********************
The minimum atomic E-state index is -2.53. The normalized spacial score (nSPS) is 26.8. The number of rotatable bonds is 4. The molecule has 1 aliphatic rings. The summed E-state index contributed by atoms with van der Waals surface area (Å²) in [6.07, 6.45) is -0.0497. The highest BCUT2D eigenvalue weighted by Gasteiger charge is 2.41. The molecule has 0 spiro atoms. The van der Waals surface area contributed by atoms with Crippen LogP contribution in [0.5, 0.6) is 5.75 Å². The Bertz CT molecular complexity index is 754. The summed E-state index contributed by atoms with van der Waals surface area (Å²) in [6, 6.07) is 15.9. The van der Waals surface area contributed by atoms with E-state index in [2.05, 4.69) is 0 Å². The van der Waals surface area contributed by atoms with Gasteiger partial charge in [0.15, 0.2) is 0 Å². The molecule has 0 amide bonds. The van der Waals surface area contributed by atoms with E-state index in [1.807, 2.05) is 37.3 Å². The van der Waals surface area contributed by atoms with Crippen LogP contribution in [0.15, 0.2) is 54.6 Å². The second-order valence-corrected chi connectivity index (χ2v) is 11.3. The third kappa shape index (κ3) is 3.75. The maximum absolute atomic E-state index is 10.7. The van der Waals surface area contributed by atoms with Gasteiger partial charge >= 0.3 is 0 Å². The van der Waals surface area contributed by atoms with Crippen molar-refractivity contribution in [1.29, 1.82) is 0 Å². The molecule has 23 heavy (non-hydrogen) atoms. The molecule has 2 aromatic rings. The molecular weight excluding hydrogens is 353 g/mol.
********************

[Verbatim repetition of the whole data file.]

The minimum atomic E-state index is -2.53. The normalized spacial score (nSPS) is 26.8. The number of rotatable bonds is 4. The molecule has 1 aliphatic rings. The summed E-state index contributed by atoms with van der Waals surface area (Å²) in [6.07, 6.45) is -0.0497. The highest BCUT2D eigenvalue weighted by Gasteiger charge is 2.41. The molecule has 0 spiro atoms. The van der Waals surface area contributed by atoms with Crippen LogP contribution in [0.5, 0.6) is 5.75 Å². The Bertz CT molecular complexity index is 754. The summed E-state index contributed by atoms with van der Waals surface area (Å²) in [6, 6.07) is 15.9. The van der Waals surface area contributed by atoms with E-state index in [2.05, 4.69) is 0 Å². The van der Waals surface area contributed by atoms with Gasteiger partial charge in [0.15, 0.2) is 0 Å². The molecule has 0 amide bonds. The van der Waals surface area contributed by atoms with E-state index in [1.807, 2.05) is 37.3 Å². The van der Waals surface area contributed by atoms with Crippen LogP contribution in [0.15, 0.2) is 54.6 Å². The second-order valence-corrected chi connectivity index (χ2v) is 11.3. The third kappa shape index (κ3) is 3.75. The maximum absolute atomic E-state index is 10.7. The van der Waals surface area contributed by atoms with Gasteiger partial charge >= 0.3 is 0 Å². The van der Waals surface area contributed by atoms with Crippen molar-refractivity contribution in [1.29, 1.82) is 0 Å². The molecule has 23 heavy (non-hydrogen) atoms. The molecule has 2 aromatic rings. The molecular weight excluding hydrogens is 353 g/mol.